Favourite word? Alaina: Apolmb—the world doesn’t have enough of it.

Alaina Drake was in the naughty chair, author of: Forbidden Touch; releasing September 25th 2015. 

11893789_961365713884951_7304515268893249694_o

Published by Accent Press.

Web: http://ow.ly/SjXtV

Authors: Fancy pulling out a chair? Send your answers to the same set of questions with a profile pic and one web link to jan@janruth.com

In The Chair 41: Marie Laval

Welcome, Marie Laval.

How would you describe your writing style in only three words? 

Marie: Romantic. Evocative. Suspenseful.

11102784_844407928976852_7866671121152746412_n

If you could have a relationship with one of your fictional characters who would it be and why?

Marie: Tricky question! I love all my heroes. They all have a strong sense of duty and they are all haunted by some terrible event from their past, but I have a particular weakness for Hugo Saintclair, the hero of ANGEL HEART, because he was my very first…

If you had to exist for a week in one of your books … which one would it be? Would you be a central character or simply watch the story unfold from the sidelines?

Marie: I would slip into THE LION’S EMBRACE, and I would simply have to be Harriet Montague, my heroine, to experience first-hand the beauty and magic of North African landscapes.

Dead or alive literary dinner party: who would you invite, and what would you serve?

MarieLaval (2)Marie: It would be a Franco-British affair, and all my guests would have to be recalled from the ‘Otherworld’. For the French side, I would invite comedian Raymond Devos, poet Jacques Prévert, and writers Colette and Isabelle Ebehardt. For the English side, I would ask Wilkie Collins, Oscar Wilde and Emily Brontë. I would serve one very large dish of chicken couscous so that I don’t have to get up all the time and miss out on the wonderful conversation.  For pudding we would have exotic fruit salad and French pâtisseries.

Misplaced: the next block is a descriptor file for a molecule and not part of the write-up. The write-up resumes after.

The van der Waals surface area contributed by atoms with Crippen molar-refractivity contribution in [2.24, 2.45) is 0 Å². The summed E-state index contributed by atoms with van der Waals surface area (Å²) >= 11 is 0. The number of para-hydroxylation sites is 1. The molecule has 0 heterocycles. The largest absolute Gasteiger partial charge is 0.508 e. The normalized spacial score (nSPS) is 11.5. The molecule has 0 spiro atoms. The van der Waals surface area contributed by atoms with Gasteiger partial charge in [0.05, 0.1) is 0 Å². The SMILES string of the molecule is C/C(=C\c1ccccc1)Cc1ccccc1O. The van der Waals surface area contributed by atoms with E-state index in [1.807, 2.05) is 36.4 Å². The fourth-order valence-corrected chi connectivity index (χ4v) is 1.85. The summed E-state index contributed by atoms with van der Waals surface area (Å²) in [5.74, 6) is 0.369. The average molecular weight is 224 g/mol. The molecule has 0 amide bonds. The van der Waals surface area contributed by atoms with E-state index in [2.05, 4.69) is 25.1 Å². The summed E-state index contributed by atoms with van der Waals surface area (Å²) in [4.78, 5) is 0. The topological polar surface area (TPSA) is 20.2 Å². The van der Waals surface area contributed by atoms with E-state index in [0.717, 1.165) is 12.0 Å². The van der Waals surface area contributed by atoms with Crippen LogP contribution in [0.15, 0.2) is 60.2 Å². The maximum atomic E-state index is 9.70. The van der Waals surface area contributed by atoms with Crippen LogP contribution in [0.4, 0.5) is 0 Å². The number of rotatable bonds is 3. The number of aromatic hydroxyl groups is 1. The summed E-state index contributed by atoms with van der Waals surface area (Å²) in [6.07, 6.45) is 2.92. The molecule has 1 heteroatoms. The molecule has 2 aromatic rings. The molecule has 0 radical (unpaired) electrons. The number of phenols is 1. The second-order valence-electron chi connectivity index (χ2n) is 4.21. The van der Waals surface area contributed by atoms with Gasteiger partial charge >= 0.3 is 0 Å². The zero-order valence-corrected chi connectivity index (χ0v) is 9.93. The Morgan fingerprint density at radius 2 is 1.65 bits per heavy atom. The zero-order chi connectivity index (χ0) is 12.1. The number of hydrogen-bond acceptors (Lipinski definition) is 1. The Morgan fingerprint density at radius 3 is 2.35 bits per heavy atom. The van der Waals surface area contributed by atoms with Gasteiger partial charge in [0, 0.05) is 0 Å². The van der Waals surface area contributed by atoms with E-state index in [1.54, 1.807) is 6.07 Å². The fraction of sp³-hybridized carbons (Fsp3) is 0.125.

If you had to write in a different genre which would it be and why?

Marie: I love writing romances, both contemporary and historical, but if I had the talent for it I would be a poet or a song-writer. In a few words, they can conjure feelings and images that stay with you forever.

What do you dislike the most about being an author?

Marie: The realisation later on in my story that my plot isn’t working or that I have forgotten something very important. That stems from my inability to plan ahead and is entirely my fault. When I start a new story I resolve to plan and plot more, but then I get carried away and it never happens.